Wadebridge looks 'back to the future' on energyContinue reading the main story
A Cornwall town's innovative past could be the key to its future renewable energy needs.
'GREEN' ENERGY MAP
In 1926 the large house that now stands in Gonvena Hill, Wadebridge, was a power station.
The Wadebridge Electricity Supply Company's power station was created using diesel to power generators.
The town was "pretty self-sufficient" in energy, according to Wadebridge Renewable Energy Network (WREN).
And now it says there is "no reason" why the town cannot go back to providing its energy from local sources.
End Quote Professor Stephen Frankel WREN
You can imagine a new form of prosperity in our market towns based on local energy markets”
WREN has created an exhibition at the town hall that shows how Wadebridge not only supplied much of its energy, but was a centre of industrial innovation.
From foundries pumping out pistons to engineers, millwrights and machinists, Wadebridge was a powerhouse of industry.
In the 1840s, the Harris Foundry was set up and won international awards for its innovative pumps, pistons and water wheels, which were used to produce energy.
In the 1920s, the Iron Brothers set up another foundry in Polmorla, confirming the town as a centre of innovation and excellence in engineering and energy production.
Nationalisation in the 1960s and distribution through the National Grid meant Wadebridge lost its energy independence.
OK, BUT HOW EASY IS ENERGY SELF-SUFFICIENCY IN PRACTICE?
Communities can become "self-sufficient" in energy in several ways.
If, for example, 100 average UK citizens share one big, well-located, two-megawatt wind turbine, which produces on average of about 12,500 kWh of energy per day, then that would completely cover their total primary energy consumption (at 125 kWh per day per person).
If the community have more energy-efficient lifestyles than average - for example, if they live in well-insulated buildings and travel in the most efficient vehicles, then the number covered by one turbine could be significantly higher.
I call this "approximate" self-sufficiency for two reasons.
First, the wind output will sometimes be greater and sometimes less than the community's energy demand, so to keep supply and demand in balance, they would also need energy stores such as batteries.
Second, whereas the wind turbine produces electricity, most people's lifestyles demand energy in multiple forms - for example transport is today mainly powered by liquid fuels.
Here are some ways to solve this liquid-fuel issue - the community could obtain liquid fuels from used chip fat, but to supply the average UK citizen's 30 kWh per day of liquid fuel would require the consumption of about three litres of chip fat per day per person.
The community could produce bio diesel from oil seed rape, but you would need a whole hectare of land to fuel just one average person's liquid fuel demand.
Britain is not big enough for every person to have a hectare of bio diesel.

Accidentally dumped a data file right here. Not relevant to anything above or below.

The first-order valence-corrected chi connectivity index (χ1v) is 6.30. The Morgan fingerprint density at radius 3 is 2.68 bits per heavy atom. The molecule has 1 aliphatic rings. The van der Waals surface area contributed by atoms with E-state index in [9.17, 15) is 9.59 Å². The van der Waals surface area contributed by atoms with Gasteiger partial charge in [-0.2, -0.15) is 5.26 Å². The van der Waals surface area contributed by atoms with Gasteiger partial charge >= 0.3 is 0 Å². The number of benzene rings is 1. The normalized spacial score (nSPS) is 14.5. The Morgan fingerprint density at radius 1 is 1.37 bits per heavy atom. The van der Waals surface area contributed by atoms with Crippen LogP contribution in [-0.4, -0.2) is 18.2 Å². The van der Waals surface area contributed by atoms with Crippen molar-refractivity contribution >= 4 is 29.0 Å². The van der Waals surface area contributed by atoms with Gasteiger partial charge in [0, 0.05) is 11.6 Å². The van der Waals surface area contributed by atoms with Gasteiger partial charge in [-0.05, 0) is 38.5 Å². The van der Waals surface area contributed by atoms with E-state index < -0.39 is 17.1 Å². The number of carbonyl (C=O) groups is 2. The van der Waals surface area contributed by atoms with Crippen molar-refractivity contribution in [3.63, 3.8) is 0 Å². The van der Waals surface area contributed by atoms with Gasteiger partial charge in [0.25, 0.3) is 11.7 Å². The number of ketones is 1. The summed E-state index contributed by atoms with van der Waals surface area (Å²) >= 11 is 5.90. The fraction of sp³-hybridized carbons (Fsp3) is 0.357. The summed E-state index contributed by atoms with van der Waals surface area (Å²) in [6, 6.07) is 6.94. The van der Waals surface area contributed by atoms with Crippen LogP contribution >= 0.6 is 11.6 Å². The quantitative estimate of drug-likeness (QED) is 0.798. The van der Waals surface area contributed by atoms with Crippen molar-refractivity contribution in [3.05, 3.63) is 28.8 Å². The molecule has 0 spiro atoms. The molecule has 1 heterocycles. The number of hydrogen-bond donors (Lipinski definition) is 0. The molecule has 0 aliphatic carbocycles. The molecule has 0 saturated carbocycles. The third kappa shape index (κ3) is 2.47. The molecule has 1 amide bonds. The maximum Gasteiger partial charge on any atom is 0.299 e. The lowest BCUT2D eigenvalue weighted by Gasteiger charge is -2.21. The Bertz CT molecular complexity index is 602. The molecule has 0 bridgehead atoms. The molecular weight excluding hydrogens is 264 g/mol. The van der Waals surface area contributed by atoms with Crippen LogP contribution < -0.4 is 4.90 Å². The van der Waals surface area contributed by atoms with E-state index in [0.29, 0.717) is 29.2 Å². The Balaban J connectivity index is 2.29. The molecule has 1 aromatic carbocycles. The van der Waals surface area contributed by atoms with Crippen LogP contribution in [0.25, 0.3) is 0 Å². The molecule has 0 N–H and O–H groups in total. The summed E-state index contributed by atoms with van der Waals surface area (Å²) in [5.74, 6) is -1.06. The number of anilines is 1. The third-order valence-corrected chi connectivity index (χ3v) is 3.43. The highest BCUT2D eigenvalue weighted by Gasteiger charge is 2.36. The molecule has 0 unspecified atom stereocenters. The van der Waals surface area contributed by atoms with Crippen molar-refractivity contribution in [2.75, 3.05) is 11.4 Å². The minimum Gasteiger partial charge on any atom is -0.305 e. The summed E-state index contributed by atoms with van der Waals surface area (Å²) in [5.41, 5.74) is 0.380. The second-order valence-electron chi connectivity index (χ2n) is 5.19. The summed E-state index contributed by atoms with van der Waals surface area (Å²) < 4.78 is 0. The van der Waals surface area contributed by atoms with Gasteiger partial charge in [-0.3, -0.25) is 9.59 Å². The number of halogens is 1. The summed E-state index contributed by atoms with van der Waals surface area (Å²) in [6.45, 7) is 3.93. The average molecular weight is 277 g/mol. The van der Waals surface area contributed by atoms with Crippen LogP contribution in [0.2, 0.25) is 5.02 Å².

Perhaps the most promising solution is to switch to vehicles powered by hydrogen or by electricity.
Happily, electric vehicles are significantly more energy-efficient than petrol and diesel vehicles.
In sum, energy self-sufficiency is possible, but it may not be quite as easy as you thought.
Most of those heavy industries are also gone, but the exhibition hopes to inspire a new generation about the possibilities of renewable energy.
Professor Stephen Frankel of WREN is convinced that it could bring cheaper energy and more jobs.
"History suggests that people here are up for innovation, so the point of this exhibition is to see if they are interested in this opportunity," he said.
"There are enough renewable energy resources around here to supply the town's needs, so why don't we use it locally and control it locally?"
He envisages a country of "energy islands", producing their own energy and pumping excess energy into areas as needed.
Consumption would be controlled by so-called "smart" meters, enabling people to consume electricity at the times when it is most plentiful and cheapest.
Wadebridge has been chosen by Cornwall Council to be a test-bed for the type of smart grid that will allow local demand and generation to be aligned, with the option for large scale energy storage.Smit 'respect'
Other Cornwall communities such as Ladock have hit practical problems.
Planning permission was rejected there after objections by local people about the effect on the landscape - despite the offer of a share in the profits to the community.
Prof Frankel, said: "People are completely entitled to their own opinions.
"The point of this exhibition is that those opinions should be based on a good understanding of the true options.
"Clearly there are landscape issues in terms of renewables. That is a legitimate concern.
"But if people also understand the possible benefits of renewables then we have a more mature discussion."
WHAT IS WREN?
- Wadebridge Renewable Energy Network
- 2010: Founded as not-for-profit co-op
- Aims to produce 30% of Wadebridge's electricity from local renewable energy resources by 2015
- 2011: Opened Energy Shop with advice on renewables and energy saving
- Has assisted in installation of solar PV arrays totalling in excess of 1.2 megawatts
- Members: 904
He said Wadebridge was spending nearly £13m a year on electricity, twice as much as its tourist income.
Guest speaker, Eden Project founder Sir Tim Smit, said he was "full of respect" for Wadebridge's energy ambitions,
"Here we have community action and proper leadership in harness, a very rare commodity," he said.
"It is only by having informed muscular exhibition, interpretation and actual implementation that we can break our addiction to fossil fuels and turn citizens into people who believe we are not helpless, but active agents in a future that is ours to make."
Wadebridge Energy Futures is at Wadebridge Town Hall until 16:00 BST.